Click on these wondrous photos to enlarge them and read the explanations below each photo.
Whirlpool Galaxy and Companion The graceful, winding arms of the majestic spiral galaxy M51 (NGC 5194) appear like a grand spiral staircase sweeping through space. They are actually long lanes of stars and gas laced with dust. Some astronomers believe that the Whirlpool’s arms are so prominent because of the effects of a close encounter with NGC 5195, the small, yellowish galaxy at the outermost tip of one of the Whirlpool’s arms. Photo from the Hubble Telescope.
DEM L 190 Resembling the puffs of smoke and sparks from a summer fireworks display, these delicate filaments are actually sheets of debris from a stellar explosion in a neighboring galaxy. Denoted N 49, or DEM L 190, this is the remnant of a massive star that died in a supernova blast whose light would have reached Earth thousands of years ago. Photo by the Hubble Telescope.
Butterfly Nebula, NGC 6302 What resemble dainty butterfly wings are actually roiling cauldrons of gas heated to more than 36,000 degrees Fahrenheit. The gas is tearing across space at more than 600,000 miles an hour—fast enough to travel from Earth to the Moon in 24 minutes. A dying star is at the center of this fury. It has ejected its envelope of gases and is now unleashing a stream of ultraviolet radiation that is making the cast-off material glow. Photo by the Hubble Telescope.
M82 The starburst galaxy is remarkable for its bright blue disk, webs of shredded clouds, and fiery-looking plumes of glowing hydrogen blasting out of its central regions. Throughout the galaxy’s center, young stars are being born 10 times faster than they are inside our entire Milky Way Galaxy. The fierce galactic superwind generated from these stars compresses enough gas to make millions of more stars. Photo by the Hubble Telescope.
Horsehead Nebula The Horsehead Nebula is a dense cloud of gas and dust embedded in a much larger structure, and a favorite target of astrophotographers because of its unusual shape. Most previous views have been almost identical. But when seen in infrared light, it takes on a whole new appearance. Strikingly, it is nearly a negative of the visible-light view. The area above the top of the horse is bright in visible but dark in infrared, while the body of the horse shows up much brighter in the infrared compared to the visible. Photo by the Hubble Telescope.
Omega Centauri Hubble snapped this view of a colorful assortment of 100,000 stars residing in the crowded core of a giant star cluster. The image reveals a small region inside the massive globular cluster Omega Centauri, which boasts nearly 10 million stars. Globular clusters, ancient swarms of stars united by gravity, are the homesteaders of our Milky Way Galaxy. The stars in Omega Centauri are between 10 billion and 12 billion years old. Photo by the Hubble Telescope.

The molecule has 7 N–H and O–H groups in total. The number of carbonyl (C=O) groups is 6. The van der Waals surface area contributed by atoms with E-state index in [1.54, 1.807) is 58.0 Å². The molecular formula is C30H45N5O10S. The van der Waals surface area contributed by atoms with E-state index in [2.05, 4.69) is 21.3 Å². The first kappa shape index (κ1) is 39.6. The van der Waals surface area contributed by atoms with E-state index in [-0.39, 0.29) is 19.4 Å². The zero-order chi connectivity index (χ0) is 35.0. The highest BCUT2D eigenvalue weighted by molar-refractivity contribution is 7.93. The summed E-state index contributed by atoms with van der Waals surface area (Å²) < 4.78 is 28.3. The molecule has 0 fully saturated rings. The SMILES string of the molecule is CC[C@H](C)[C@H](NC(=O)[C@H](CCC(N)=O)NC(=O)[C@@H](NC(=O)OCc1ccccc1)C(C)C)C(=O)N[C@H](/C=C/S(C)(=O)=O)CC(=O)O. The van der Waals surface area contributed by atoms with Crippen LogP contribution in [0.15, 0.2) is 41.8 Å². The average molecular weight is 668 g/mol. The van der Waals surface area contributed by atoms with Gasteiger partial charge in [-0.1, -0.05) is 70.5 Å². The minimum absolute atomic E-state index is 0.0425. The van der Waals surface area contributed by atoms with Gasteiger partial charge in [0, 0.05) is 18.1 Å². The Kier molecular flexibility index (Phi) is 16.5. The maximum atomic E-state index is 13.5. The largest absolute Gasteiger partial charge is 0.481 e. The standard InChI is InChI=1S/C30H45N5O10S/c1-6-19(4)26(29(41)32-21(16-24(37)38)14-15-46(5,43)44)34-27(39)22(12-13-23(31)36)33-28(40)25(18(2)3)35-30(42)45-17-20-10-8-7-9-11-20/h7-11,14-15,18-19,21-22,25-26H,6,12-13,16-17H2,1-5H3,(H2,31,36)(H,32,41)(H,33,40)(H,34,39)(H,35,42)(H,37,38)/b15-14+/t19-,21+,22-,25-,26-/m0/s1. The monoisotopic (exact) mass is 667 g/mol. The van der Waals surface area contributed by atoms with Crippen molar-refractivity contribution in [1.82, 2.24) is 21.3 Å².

Stellar Spire in the Eagle Nebula Appearing like a winged fairy-tale creature poised on a pedestal, this object is actually a billowing tower of cold gas and dust rising from a stellar nursery called the Eagle Nebula. The soaring tower is 9.5 light-years or about 57 trillion miles high, about twice the distance from our Sun to the next nearest star. The tower may be a giant incubator for newborn stars. Photo by the Hubble Telescope.
Stephan’s Quintet A clash among members of a famous galaxy quintet reveals an assortment of stars across a wide color range, from young, blue stars to aging, red stars. Three of the galaxies have distorted shapes, elongated spiral arms, and long, gaseous tidal tails containing myriad star clusters, proof of their close encounters. Group member NGC 7320, at upper left, is actually a foreground galaxy about seven times closer to Earth than the rest of the group. Photo by the Hubble Telescope.
Pismis 24 The small open star cluster Pismis 24 contains extremely massive stars. The brightest object in the picture was once thought to weigh as much as 200 to 300 solar masses. This would have made it by far the most massive known star in the galaxy, and put it considerably above the currently believed upper mass limit of about 150 solar masses for individual stars. However, Hubble images show that it is really two stars, each 100 solar masses, orbiting one another. Photo by the Hubble Telescope.
Cat’s Eye Nebula The Cat’s Eye Nebula, one of the first planetary nebulae discovered, also has one of the most complex forms known to this kind of nebula. Eleven rings, or shells, of gas make up the Cat’s Eye. Each “ring” is actually the edge of a spherical bubble seen projected onto the sky — that’s why it appears bright along its outer edge. The view from Hubble is like seeing an onion cut in half, where each skin layer is discernible. Photo by Hubble Telescope.
Wikipedia: Hubble Space Telescope
DailyMail.com: Is China Building The Next Hubble?